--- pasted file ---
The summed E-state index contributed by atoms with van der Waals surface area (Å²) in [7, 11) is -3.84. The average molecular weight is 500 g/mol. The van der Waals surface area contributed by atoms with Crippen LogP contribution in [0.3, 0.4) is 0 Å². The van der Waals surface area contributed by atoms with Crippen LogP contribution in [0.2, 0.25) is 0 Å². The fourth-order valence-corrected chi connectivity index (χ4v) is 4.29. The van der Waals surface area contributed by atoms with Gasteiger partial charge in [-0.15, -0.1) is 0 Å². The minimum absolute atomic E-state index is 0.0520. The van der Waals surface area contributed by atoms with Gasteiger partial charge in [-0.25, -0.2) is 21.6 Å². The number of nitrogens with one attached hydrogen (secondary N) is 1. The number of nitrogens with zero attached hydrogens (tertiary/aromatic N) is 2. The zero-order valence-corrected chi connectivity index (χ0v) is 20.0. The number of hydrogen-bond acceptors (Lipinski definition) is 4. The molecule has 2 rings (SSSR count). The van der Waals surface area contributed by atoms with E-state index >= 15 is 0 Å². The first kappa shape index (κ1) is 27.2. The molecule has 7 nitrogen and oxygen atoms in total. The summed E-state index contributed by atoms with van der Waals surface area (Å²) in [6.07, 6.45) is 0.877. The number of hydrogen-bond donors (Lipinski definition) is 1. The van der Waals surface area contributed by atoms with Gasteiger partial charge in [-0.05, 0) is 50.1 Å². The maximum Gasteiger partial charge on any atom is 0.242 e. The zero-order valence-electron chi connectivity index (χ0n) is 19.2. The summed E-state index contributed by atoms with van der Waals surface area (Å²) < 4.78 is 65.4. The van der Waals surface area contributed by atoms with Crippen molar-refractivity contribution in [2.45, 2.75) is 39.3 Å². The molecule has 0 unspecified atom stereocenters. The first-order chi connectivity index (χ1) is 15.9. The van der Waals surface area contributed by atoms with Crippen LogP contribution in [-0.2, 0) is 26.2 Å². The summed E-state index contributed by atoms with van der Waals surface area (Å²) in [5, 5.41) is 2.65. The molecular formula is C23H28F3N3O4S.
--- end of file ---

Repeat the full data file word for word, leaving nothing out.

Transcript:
The summed E-state index contributed by atoms with van der Waals surface area (Å²) in [7, 11) is -3.84. The average molecular weight is 500 g/mol. The van der Waals surface area contributed by atoms with Crippen LogP contribution in [0.3, 0.4) is 0 Å². The van der Waals surface area contributed by atoms with Crippen LogP contribution in [0.2, 0.25) is 0 Å². The fourth-order valence-corrected chi connectivity index (χ4v) is 4.29. The van der Waals surface area contributed by atoms with Gasteiger partial charge in [-0.15, -0.1) is 0 Å². The minimum absolute atomic E-state index is 0.0520. The van der Waals surface area contributed by atoms with Gasteiger partial charge in [-0.25, -0.2) is 21.6 Å². The number of nitrogens with one attached hydrogen (secondary N) is 1. The number of nitrogens with zero attached hydrogens (tertiary/aromatic N) is 2. The zero-order valence-corrected chi connectivity index (χ0v) is 20.0. The number of hydrogen-bond acceptors (Lipinski definition) is 4. The molecule has 2 rings (SSSR count). The van der Waals surface area contributed by atoms with E-state index >= 15 is 0 Å². The first kappa shape index (κ1) is 27.2. The molecule has 7 nitrogen and oxygen atoms in total. The summed E-state index contributed by atoms with van der Waals surface area (Å²) in [6.07, 6.45) is 0.877. The number of hydrogen-bond donors (Lipinski definition) is 1. The van der Waals surface area contributed by atoms with Gasteiger partial charge in [-0.05, 0) is 50.1 Å². The maximum Gasteiger partial charge on any atom is 0.242 e. The zero-order valence-electron chi connectivity index (χ0n) is 19.2. The summed E-state index contributed by atoms with van der Waals surface area (Å²) < 4.78 is 65.4. The van der Waals surface area contributed by atoms with Crippen molar-refractivity contribution in [2.45, 2.75) is 39.3 Å². The molecule has 0 unspecified atom stereocenters. The first-order chi connectivity index (χ1) is 15.9. The van der Waals surface area contributed by atoms with Crippen LogP contribution in [-0.2, 0) is 26.2 Å². The summed E-state index contributed by atoms with van der Waals surface area (Å²) in [5, 5.41) is 2.65. The molecular formula is C23H28F3N3O4S.